Josh Phegley picked a good time for his breakout season.
Tyler Flowers has battled problems at the plate (which was expected) and behind it (rather surprising and that has opened the door for Phegley to build a surprising groundswell of support thanks to his performance at Triple-A Charlotte. He's hitting .313/.376/.604 with 15 doubles and 12 homers over 48 games, and that even includes a cool start to his June (.208/.310/.375).
The 38th overall pick in 2009 out of Indiana, he and Courtney Hawkins talked to White Sox bloggers as part of a draft-themed conference call. Mark wasn't on it, so I'm eschewing the full transcript format and breaking them into separate posts for separate situations
On his offense
"We tweaked little things in my swing -- my load, how I get ready for the pitch. I don't think there's ever been anything wrong with my swing. I've always had some power, good eye-hand coordination, but I think my biggest step was to get into a good position to hit.
"That's made a world of a difference -- seeing pitches, swinging at pitches I want to swing at, not chasing other things they want me to swing at.
"Other than that, just being patient and relaxing and playing my game. I can't really think about anything else. I can't think about getting called up, or how I'm doing and watching stats and all that. Just taking every game for what it is, and trying to put together a tough at-bat."
On his defense
"[I'm working on] trying to catch the ball clean. Being such a long season, you kinda get into funks behind the plate just like you would at the dish. Just trying to relax and let the ball travel and let it come to me and receive it as softly as I can.
"Other than that, just working with this staff. I know we're having some ups and downs this year. We haven't won too many games, but just trying to get our staff to battle and get through these games and keep us in a position to win the game. It's been kind of an uphill battle this year."
On being one call away
"Some of [his Charlotte teammates] have come and gone up and down a few times. You just learn from them that it's not really in your hands. You just have to show your skill set and showcase your abilities, and if they feel they need you and you can help them win at the time, you're going to get the call. And if they feel someone else is in a better position to do that, then maybe you'll get sent back down to Triple-A.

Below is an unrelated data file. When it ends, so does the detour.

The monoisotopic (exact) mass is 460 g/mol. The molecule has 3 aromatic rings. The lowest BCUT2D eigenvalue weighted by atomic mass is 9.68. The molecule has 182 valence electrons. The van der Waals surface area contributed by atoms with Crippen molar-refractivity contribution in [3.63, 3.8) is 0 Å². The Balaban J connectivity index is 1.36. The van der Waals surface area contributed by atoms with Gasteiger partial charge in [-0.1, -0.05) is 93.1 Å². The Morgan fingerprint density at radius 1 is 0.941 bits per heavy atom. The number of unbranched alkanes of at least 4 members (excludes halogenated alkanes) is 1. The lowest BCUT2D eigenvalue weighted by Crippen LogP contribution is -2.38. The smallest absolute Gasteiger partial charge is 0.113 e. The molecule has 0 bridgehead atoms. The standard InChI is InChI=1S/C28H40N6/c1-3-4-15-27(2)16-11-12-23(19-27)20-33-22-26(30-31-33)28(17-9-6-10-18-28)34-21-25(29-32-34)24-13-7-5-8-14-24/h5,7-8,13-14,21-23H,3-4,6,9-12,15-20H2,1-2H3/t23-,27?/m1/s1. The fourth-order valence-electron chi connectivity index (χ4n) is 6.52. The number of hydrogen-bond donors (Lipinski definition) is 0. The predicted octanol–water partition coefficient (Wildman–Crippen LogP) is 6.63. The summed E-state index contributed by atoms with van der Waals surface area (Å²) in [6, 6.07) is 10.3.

"But I think with the White Sox, when they need somebody they call them. So you can't get too bummed about coming back down, because we've seen guys come down and go back up within a week's time.
"I think it's just managing that kind of expectation and just playing your game. That's the only thing you can control yourself is how you perform on the field. You've just got to keep your mind focused on your daily activities."
On his readiness
"My experience with the major leagues is zero, so I'm not totally sure what that jump's going to be like. All I know is that I'm trying to do everything that they want me to do to be ready, and if I get that call soon, then I'm assuming they feel like I can handle it and I'll be ready for the job."
On getting healthy, then getting up to speed
"The blood disorder (ITP) in 2010 was tough because I came out of spring feeling really good. I had a few guys saying I was swinging the bat tremendously throughout camp, and I was ready to get that season going -- my first full season in pro ball. Then it was cut short. I came back that year late and actually hit pretty well for that short amount of time."
"The next year, starting in Double-A, I think not having a full season in High-A and seeing those pitchers ... there's a huge jump every year or two; how smart the pitchers get, their command, what pitches they can throw for strikes. I think I had some ups and downs that season, definitely chasing a lot of pitches. The wrist (injury at the end of 2011) was kind of a minor thing toward the end of the year that I had to take care or it was just going to get worse.
"I think last season was the first season where, you know, I'm in Triple-A for the full year, I'm facing these guys that have big-league time, guys that have been there and done well, and just seeing what they have. There's a huge confidence boost when you can see these guys and you know, 'I can hit this pitching on a daily basis.' I still had my struggles last year at times, but I think I improved and got a little more settled.
"This year, I think it definitely shows that I've come in -- I've been in this league before, and I'm feeling very confident."
Toughest pitcher to catch
"I caught [Chris] Sale in 2010, in a bullpen when he was just drafted, and then I hadn't really seen him much until this last spring. As good as he was when I saw him in 2010, he's gotten a ton better, and he has some pretty nasty stuff that's tough to handle -- that big slider is a tough pitch to follow."